How To Balance Between Strength Training and Running?

Ganesh Kuduva
3 min readSep 8, 2022


I often come across this question of balancing between running and strength training. It comes up from those primarily facing the time availability issue for training (running or anything else) due to profession or other reasons. This question also comes from those who are not understanding or yet recognize the importance of strength training for a runner and what it really means for a rewarding running journey.

Let us dive deep and understand more (keeping in mind) we have runners running all kinds of distances (5K through Ultras). I do not have to mention runners working to achieve their timing goals. They are also part of this article’s theme. In fact, they need more focus on strength training vs. other non-pacey runners.

First of all, the primary factor that drives the answer to this question is whether the runner is training for a distance goal or a timing goal.

If you run up to 5K regularly, keeping running as a well-being activity, you may not really need strength training as such. The running activity itself (if the pace is comfortable and if one runs 4 to 5 days maximum in a week) may build enough strength in your muscles, tendons, and joints, fuelling your runs.

The moment you start running above 5K, more elements will come into play that needs care and attention. If you do not take care of those aspects, you will face either injury, burnout, or unable to enjoy the sport of running.

What are they? What aspects come into play? Here are some key elements.

As you see, strength training is on the top for me. Why? Because it is essential to achieve both the distance goal and the timing goal. Without it, one has greater possibilities (50% or more, as many research report says!) to either not meet performance expectations or get injured.

How much strength training should I do, and approach strength training based on my running goals?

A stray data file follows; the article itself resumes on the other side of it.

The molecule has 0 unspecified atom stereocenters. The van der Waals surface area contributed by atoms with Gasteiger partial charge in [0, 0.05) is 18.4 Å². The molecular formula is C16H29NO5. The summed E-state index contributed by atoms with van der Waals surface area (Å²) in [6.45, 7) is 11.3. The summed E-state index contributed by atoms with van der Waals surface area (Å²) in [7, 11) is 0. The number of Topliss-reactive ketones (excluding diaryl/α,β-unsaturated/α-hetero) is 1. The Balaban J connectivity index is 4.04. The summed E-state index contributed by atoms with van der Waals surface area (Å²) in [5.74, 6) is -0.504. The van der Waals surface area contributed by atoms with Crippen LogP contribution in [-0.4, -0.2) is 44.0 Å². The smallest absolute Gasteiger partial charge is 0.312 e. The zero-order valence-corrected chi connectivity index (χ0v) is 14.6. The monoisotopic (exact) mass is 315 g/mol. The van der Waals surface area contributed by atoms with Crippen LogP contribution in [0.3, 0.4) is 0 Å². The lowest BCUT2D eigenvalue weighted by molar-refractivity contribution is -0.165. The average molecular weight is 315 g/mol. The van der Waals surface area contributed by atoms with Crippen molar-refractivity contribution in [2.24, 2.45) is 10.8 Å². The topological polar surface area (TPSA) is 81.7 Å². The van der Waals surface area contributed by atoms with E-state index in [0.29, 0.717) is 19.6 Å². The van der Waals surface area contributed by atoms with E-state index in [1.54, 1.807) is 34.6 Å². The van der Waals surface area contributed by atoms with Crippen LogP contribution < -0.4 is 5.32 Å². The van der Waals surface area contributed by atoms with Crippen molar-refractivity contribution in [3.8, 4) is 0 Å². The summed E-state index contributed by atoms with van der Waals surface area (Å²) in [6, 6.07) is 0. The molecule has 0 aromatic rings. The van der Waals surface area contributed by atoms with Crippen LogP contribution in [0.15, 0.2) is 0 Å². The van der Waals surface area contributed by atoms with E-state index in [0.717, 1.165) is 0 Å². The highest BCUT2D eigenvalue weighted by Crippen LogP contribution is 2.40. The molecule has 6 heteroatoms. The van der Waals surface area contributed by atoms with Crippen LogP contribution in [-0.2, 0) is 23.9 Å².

In general, the thumb rule should be that you as a runner should make strength training part of your training regimen irrespective of your training goals.

If you run above 5K as a race goal or regularly train to run other longer race goals, at least two strength sessions per week will bring tremendous benefits to complement your running.

What type of strength training to do?

You have a variety of strength training to do, depending on your goal.

  • If your goal is speed or power running, you certainly need to do more plyometrics along with HIIT workouts. But remember, before you get to plyometrics/HIIT training, you need to build minimum strength for your muscles and the joints, or else you may injure yourself as you do plyometric/HIIT training.
  • You can hit the gym and do a strength workout with gym equipment (focus on the lower body, upper body, and core)
  • You can do bodyweight strength workouts (focus on the lower body, upper body, and core)
  • You can do strength workouts using Loop bands or Thera bands.

Remember, nutrition plays a vital role too in complementing your strength workouts. The right amount of protein ensures you rebuild your muscles. The right amount of carbohydrate (the primary source for most endurance sports) fuels your runs, or else, you may get into the danger of losing your muscles.

Finally, being a runner does not mean you should run every day. Keep running as your primary sport and run up to 4 days per week and then spend the rest of the days on strength workouts and other cross-training. Please do not forget the rest days! They are essential too to rejuvenate yourself, over time, to keep you sane with the sport.

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Ganesh Kuduva

Founder — Runner Forever. Health & Wellness Coach. Internationally Published Best-Selling Author.